MMRF Endurance Events
Fundraising Tips - Week 12
Week #12 – Get Your Story Featured in the Local Press or Media
Sending out a press release to local news stations and newspapers is a great way to raise awareness for your event. For help getting started, use our press release template here.
Use the PR template to tell your story. Incorporate the facts below, keep it short, and think about what will make your story stand out. Remember to include the link to your donation page!
- Where are you from?
- What do you do?
- Why are you taking on this marathon, triathlon or cycling event?
- Who are you running for?
- What is compelling about your story (Very important!)
Tips for getting media coverage:
Contact the media two weeks before your event. If you don’t hear back, try to contact them again a week before the race. The media often does not plan coverage until closer to an event. Know that they might want to cover you before the event, or might be interested in photos afterwards.
Think about what you are going to say to grab their attention. This ‘hook’ is what you are going to lead with when you write or call. The editor gets lots of stories ideas coming his/her way. You want to stand out. (See below for examples)
Keep your note short and interesting to pique their interest.
Newspaper and TV websites usually have good contact information for the news editors. Write an email directly to the editor and if it is a big paper, copy the managing editor and/or sport editor. You want several eyes seeing your email.
Be sure to include a photo of you (hopefully in your MMRF PowerTeam shirt) and/or of the person who you are running for. The person who decides if the story will be covered will connect better with a story they can envision. A photo helps them do that.
Attach the press release, and then follow up in a few days with another email or phone call if you have not heard back. Be prepared to give the quick “elevator’ pitch of the story when that busy editor picks up the phone.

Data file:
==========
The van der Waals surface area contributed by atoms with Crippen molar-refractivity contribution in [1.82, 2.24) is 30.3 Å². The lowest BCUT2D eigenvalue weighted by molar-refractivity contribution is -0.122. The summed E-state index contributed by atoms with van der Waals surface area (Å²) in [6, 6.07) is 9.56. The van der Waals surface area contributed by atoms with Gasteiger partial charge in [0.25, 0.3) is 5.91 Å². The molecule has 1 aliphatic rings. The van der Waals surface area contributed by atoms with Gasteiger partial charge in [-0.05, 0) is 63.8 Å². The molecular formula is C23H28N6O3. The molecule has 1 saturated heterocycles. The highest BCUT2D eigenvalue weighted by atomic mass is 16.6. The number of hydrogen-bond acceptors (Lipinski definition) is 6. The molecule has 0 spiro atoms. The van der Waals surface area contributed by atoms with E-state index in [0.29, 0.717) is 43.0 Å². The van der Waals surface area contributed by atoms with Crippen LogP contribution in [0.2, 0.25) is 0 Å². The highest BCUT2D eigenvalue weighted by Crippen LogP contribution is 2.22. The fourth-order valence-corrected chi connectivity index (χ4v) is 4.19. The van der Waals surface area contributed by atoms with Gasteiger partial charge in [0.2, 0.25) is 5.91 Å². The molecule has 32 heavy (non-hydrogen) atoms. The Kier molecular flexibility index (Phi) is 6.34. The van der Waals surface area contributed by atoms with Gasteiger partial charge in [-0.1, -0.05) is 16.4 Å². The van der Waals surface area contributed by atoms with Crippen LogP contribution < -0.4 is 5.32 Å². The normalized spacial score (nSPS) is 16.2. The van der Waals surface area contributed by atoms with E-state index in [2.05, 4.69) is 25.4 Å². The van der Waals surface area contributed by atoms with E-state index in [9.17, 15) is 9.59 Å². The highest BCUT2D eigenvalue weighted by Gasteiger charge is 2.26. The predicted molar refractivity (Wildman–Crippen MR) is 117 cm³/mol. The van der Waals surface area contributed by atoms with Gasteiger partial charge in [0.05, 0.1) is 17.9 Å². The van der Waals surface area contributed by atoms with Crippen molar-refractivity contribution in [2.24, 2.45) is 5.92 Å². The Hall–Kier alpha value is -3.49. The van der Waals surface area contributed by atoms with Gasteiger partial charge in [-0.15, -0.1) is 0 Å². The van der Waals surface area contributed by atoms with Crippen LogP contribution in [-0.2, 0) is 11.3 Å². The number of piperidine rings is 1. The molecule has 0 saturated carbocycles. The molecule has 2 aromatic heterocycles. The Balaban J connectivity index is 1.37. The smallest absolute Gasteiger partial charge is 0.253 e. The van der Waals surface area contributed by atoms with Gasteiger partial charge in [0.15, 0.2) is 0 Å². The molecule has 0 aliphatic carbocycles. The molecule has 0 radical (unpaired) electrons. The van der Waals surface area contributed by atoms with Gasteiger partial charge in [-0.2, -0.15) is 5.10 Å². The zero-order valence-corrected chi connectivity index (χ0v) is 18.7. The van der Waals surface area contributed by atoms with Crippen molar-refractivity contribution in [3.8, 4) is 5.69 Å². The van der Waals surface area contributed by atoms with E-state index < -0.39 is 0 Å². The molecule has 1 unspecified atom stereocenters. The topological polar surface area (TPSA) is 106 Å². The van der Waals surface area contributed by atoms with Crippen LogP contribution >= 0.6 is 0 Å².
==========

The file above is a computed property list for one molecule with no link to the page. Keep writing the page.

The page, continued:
Here are a few sample great opening sentences for your short hook sentence:
Running 5-10 miles a day in the 5 AM darkness through winter is not for everyone. But this is what working mom Tammy Smith, of Salem, IL, must do if she is to fulfill her dream to run the Boston Marathon this April to honor her mother.
Matt Trombly knew he needed to lose weight. His father passed away from heart disease in his early 50’s and Matt, who was close to 275 pounds, knew he was headed down the same path. But it took the difficult news that a neighbor and friend, Molly Smith had been diagnosed with multiple myeloma, a deadly blood cancer, to get Matt off of the couch and into running shoes. Now, 10 months later, Matt is getting ready to line up at the start of the NYC Marathon on November 4th. He has lost 75 pounds and has raised more than $10,000 for the Multiple Myeloma Research Foundation (MMRF), an organization that directs 90% of its budget to myeloma research.
When John Watson was young, he remembers watching his father lace up his running shoes and go out for his daily jogs. Later, when he was old enough, John would join his father on his running route. This Sunday, John will put on his OWN running shoes and take on the Chicago Marathon to honor his father, Dean Watson. Last year, Dean lost his battle with multiple myeloma, a terrible blood cancer with one of the worst survival rates of any cancer.